Moral of the story: By much falling a child learns to walk.  This particular principle doesn’t apply just to the transition from the one’s to the two’s…it’s a life-long principle!  To this day I have to remind myself of that principle.  In each transition of independence of a child or a young adult you can witness parents having to make the painful decision: Do I let them crash and burn, or do I rescue them? 

   So parents, I have some questions to guide you.  Are you holding their hand when you should be beside them encouraging them on?  Is this a lesson they must learn now, or better learned later?  Are they too dependent upon you and you need to let go?  Or are you too protective and need to allow them room to fail?

   Some of my greatest lessons learned were those that came with some bruises.  If they are not willing to listen to your counsel, then I think its time they learned to fall on their own.

 

A Message from HOPE’S

Marriage and Family Ministry

ADVICE DAD NEVER GAVE YOU

Ralph Sorter

   Newborn calves and ponies are on their feet feebly walking by the end of the day.  They have to, for if they don’t, they can’t reach mom in order to eat.

   The ability to walk for our offspring doesn’t happen until 10 to 14 months of age.  Some children walk sooner than others, but what is interesting to watch is how protective parents are of the feeble legged little tike.  I’ve even watched the difference parents of a first-born and parents of their second or third child.  Parents of the first-born are often protective and catch the child in the middle of their fall – not wanting them to be harmed.

   Then there are children with special circumstances; parents are super-protective then as well.  Such was the case with our second child, Jaremy.  He had open-heart surgery before he was a year old and had an incision from mid-chest to mid-back.  We were so protective of his walking stage that he had a funny gait to his run when he was young.  He grew out of it though and became a star forward on his soccer team in high school.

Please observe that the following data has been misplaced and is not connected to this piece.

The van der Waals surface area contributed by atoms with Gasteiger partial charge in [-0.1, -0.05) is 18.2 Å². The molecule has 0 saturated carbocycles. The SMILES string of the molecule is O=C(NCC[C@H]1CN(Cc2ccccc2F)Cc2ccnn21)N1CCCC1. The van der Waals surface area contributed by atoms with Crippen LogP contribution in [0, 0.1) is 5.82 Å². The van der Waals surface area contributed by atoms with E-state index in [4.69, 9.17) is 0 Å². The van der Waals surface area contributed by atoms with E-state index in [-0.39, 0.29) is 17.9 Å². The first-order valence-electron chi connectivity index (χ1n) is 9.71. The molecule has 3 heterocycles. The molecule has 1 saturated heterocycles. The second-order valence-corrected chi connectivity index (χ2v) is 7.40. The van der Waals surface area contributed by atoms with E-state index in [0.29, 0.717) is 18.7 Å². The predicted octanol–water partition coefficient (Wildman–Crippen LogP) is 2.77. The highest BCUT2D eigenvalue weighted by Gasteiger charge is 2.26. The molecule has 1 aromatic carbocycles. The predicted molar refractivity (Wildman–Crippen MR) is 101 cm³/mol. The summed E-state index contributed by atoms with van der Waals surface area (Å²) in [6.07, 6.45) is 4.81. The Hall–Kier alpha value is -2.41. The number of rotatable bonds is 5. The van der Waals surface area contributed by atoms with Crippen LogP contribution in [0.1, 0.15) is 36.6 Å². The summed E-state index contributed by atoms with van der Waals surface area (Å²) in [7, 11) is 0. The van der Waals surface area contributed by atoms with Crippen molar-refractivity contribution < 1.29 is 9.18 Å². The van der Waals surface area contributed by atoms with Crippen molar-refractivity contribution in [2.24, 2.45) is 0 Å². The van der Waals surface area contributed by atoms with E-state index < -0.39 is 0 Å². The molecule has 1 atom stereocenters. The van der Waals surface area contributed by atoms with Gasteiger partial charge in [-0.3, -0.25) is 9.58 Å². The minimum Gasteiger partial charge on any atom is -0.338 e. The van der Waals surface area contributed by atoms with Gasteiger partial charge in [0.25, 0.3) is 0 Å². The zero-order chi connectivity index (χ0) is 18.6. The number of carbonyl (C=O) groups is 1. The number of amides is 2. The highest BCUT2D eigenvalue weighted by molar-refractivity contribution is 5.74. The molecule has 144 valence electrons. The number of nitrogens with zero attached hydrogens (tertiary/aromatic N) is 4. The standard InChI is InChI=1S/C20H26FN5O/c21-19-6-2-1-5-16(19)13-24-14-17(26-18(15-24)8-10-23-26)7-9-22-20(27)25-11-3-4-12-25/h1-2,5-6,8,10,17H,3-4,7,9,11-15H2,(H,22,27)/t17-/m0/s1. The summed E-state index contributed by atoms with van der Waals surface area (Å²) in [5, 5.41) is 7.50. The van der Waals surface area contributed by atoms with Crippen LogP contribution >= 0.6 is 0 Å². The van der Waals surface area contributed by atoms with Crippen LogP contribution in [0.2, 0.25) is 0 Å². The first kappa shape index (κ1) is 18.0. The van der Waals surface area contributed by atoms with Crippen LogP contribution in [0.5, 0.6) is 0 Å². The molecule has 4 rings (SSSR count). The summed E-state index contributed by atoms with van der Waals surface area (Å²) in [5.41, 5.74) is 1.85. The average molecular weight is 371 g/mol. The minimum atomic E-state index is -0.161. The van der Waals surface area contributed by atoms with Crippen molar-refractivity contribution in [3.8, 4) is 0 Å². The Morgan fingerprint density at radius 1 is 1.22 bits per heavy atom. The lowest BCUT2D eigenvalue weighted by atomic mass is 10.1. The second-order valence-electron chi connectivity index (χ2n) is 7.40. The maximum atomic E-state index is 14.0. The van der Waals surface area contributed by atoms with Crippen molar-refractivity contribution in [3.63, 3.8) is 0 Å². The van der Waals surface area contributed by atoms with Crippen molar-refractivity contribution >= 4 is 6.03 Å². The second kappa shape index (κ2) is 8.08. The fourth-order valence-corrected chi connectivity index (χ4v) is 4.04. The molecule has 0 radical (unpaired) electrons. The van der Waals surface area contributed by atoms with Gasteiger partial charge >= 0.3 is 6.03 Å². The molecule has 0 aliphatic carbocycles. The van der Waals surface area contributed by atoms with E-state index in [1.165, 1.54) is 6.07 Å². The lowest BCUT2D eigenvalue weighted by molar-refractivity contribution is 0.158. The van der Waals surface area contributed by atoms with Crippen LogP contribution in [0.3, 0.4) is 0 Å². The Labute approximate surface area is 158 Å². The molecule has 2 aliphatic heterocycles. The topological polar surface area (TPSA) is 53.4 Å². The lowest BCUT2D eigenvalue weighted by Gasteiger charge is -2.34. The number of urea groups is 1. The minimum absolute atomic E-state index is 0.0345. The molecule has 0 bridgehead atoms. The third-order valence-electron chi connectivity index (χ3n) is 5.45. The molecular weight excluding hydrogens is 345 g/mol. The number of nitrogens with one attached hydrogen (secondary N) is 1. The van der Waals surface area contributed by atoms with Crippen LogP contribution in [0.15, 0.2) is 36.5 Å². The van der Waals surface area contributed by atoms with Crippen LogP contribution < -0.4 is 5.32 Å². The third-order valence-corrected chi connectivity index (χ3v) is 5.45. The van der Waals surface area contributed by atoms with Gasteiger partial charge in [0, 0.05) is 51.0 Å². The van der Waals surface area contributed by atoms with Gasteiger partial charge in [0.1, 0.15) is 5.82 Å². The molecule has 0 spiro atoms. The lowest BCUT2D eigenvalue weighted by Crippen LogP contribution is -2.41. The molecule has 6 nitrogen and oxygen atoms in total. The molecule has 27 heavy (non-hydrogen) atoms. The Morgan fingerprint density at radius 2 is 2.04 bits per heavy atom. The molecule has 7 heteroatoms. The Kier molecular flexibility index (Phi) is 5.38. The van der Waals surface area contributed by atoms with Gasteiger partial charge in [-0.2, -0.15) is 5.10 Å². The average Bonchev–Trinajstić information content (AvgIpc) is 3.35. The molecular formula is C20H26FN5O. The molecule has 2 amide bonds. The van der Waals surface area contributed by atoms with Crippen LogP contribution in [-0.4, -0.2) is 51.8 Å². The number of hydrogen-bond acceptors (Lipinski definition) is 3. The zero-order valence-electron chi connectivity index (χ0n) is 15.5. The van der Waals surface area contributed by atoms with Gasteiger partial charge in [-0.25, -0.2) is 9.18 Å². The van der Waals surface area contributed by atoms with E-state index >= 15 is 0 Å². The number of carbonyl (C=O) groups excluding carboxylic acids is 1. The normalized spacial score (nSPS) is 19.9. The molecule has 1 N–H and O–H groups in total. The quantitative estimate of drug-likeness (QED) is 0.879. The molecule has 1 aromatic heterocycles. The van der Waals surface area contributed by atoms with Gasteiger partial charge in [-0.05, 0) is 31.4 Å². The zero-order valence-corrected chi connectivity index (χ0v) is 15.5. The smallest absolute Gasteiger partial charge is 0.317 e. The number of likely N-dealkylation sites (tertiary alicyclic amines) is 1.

Moral of the story: By much falling a child learns to walk.  This particular principle doesn’t apply just to the transition from the one’s to the two’s…it’s a life-long principle!  To this day I have to remind myself of that principle.  In each transition of independence of a child or a young adult you can witness parents having to make the painful decision: Do I let them crash and burn, or do I rescue them? 

   So parents, I have some questions to guide you.  Are you holding their hand when you should be beside them encouraging them on?  Is this a lesson they must learn now, or better learned later?  Are they too dependent upon you and you need to let go?  Or are you too protective and need to allow them room to fail?

   Some of my greatest lessons learned were those that came with some bruises.  If they are not willing to listen to your counsel, then I think its time they learned to fall on their own.

 

A Message from HOPE’S

Marriage and Family Ministry